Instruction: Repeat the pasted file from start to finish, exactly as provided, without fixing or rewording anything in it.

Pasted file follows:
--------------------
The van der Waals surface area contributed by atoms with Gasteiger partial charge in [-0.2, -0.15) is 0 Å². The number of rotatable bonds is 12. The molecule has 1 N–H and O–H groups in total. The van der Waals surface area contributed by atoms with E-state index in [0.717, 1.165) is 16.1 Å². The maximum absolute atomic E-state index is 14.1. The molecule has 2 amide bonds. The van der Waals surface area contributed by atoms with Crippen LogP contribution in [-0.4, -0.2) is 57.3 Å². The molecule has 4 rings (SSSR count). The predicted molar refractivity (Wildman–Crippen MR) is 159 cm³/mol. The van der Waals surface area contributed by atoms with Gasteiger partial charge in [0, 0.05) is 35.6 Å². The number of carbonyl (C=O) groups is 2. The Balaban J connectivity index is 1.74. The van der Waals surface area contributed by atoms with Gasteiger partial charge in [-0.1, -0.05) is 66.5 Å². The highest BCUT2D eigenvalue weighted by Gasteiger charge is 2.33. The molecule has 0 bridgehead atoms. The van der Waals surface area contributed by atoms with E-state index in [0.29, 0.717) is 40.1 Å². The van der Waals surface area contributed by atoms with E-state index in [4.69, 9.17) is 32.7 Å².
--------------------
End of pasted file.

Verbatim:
The van der Waals surface area contributed by atoms with Gasteiger partial charge in [-0.2, -0.15) is 0 Å². The number of rotatable bonds is 12. The molecule has 1 N–H and O–H groups in total. The van der Waals surface area contributed by atoms with E-state index in [0.717, 1.165) is 16.1 Å². The maximum absolute atomic E-state index is 14.1. The molecule has 2 amide bonds. The van der Waals surface area contributed by atoms with Crippen LogP contribution in [-0.4, -0.2) is 57.3 Å². The molecule has 4 rings (SSSR count). The predicted molar refractivity (Wildman–Crippen MR) is 159 cm³/mol. The van der Waals surface area contributed by atoms with Gasteiger partial charge in [0, 0.05) is 35.6 Å². The number of carbonyl (C=O) groups is 2. The Balaban J connectivity index is 1.74. The van der Waals surface area contributed by atoms with Gasteiger partial charge in [-0.1, -0.05) is 66.5 Å². The highest BCUT2D eigenvalue weighted by Gasteiger charge is 2.33. The molecule has 0 bridgehead atoms. The van der Waals surface area contributed by atoms with E-state index in [0.29, 0.717) is 40.1 Å². The van der Waals surface area contributed by atoms with E-state index in [4.69, 9.17) is 32.7 Å².